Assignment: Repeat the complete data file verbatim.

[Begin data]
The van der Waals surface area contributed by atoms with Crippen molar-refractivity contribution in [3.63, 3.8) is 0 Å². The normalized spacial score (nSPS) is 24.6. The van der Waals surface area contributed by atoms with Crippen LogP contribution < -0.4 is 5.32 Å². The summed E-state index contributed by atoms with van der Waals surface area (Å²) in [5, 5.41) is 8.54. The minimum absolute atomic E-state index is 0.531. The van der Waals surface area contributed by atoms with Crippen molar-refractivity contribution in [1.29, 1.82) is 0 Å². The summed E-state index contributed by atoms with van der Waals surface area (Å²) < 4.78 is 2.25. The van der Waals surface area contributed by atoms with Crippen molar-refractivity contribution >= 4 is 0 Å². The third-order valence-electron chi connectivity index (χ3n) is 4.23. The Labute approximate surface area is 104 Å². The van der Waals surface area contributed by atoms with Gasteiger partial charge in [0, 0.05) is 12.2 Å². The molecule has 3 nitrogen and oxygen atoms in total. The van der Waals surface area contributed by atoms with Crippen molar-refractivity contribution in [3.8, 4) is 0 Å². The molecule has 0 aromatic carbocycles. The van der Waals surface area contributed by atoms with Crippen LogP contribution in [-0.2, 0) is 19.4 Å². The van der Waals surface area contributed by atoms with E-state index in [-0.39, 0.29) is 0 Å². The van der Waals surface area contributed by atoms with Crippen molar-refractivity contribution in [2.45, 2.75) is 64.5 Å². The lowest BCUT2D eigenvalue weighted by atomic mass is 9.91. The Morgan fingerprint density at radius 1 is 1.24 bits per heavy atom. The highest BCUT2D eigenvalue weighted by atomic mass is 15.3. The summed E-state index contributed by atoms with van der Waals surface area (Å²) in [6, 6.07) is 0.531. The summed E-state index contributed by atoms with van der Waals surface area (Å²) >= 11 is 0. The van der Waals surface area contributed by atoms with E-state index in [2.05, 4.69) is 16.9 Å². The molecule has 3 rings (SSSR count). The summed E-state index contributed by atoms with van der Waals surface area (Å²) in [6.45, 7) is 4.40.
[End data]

The van der Waals surface area contributed by atoms with Crippen molar-refractivity contribution in [3.63, 3.8) is 0 Å². The normalized spacial score (nSPS) is 24.6. The van der Waals surface area contributed by atoms with Crippen LogP contribution < -0.4 is 5.32 Å². The summed E-state index contributed by atoms with van der Waals surface area (Å²) in [5, 5.41) is 8.54. The minimum absolute atomic E-state index is 0.531. The van der Waals surface area contributed by atoms with Crippen molar-refractivity contribution in [1.29, 1.82) is 0 Å². The summed E-state index contributed by atoms with van der Waals surface area (Å²) < 4.78 is 2.25. The van der Waals surface area contributed by atoms with Crippen molar-refractivity contribution >= 4 is 0 Å². The third-order valence-electron chi connectivity index (χ3n) is 4.23. The Labute approximate surface area is 104 Å². The van der Waals surface area contributed by atoms with Gasteiger partial charge in [0, 0.05) is 12.2 Å². The molecule has 3 nitrogen and oxygen atoms in total. The van der Waals surface area contributed by atoms with Crippen molar-refractivity contribution in [3.8, 4) is 0 Å². The molecule has 0 aromatic carbocycles. The van der Waals surface area contributed by atoms with Crippen LogP contribution in [-0.2, 0) is 19.4 Å². The van der Waals surface area contributed by atoms with E-state index in [-0.39, 0.29) is 0 Å². The van der Waals surface area contributed by atoms with Crippen molar-refractivity contribution in [2.45, 2.75) is 64.5 Å². The lowest BCUT2D eigenvalue weighted by atomic mass is 9.91. The Morgan fingerprint density at radius 1 is 1.24 bits per heavy atom. The highest BCUT2D eigenvalue weighted by atomic mass is 15.3. The summed E-state index contributed by atoms with van der Waals surface area (Å²) in [6, 6.07) is 0.531. The summed E-state index contributed by atoms with van der Waals surface area (Å²) >= 11 is 0. The van der Waals surface area contributed by atoms with E-state index in [2.05, 4.69) is 16.9 Å². The molecule has 3 rings (SSSR count). The summed E-state index contributed by atoms with van der Waals surface area (Å²) in [6.45, 7) is 4.40.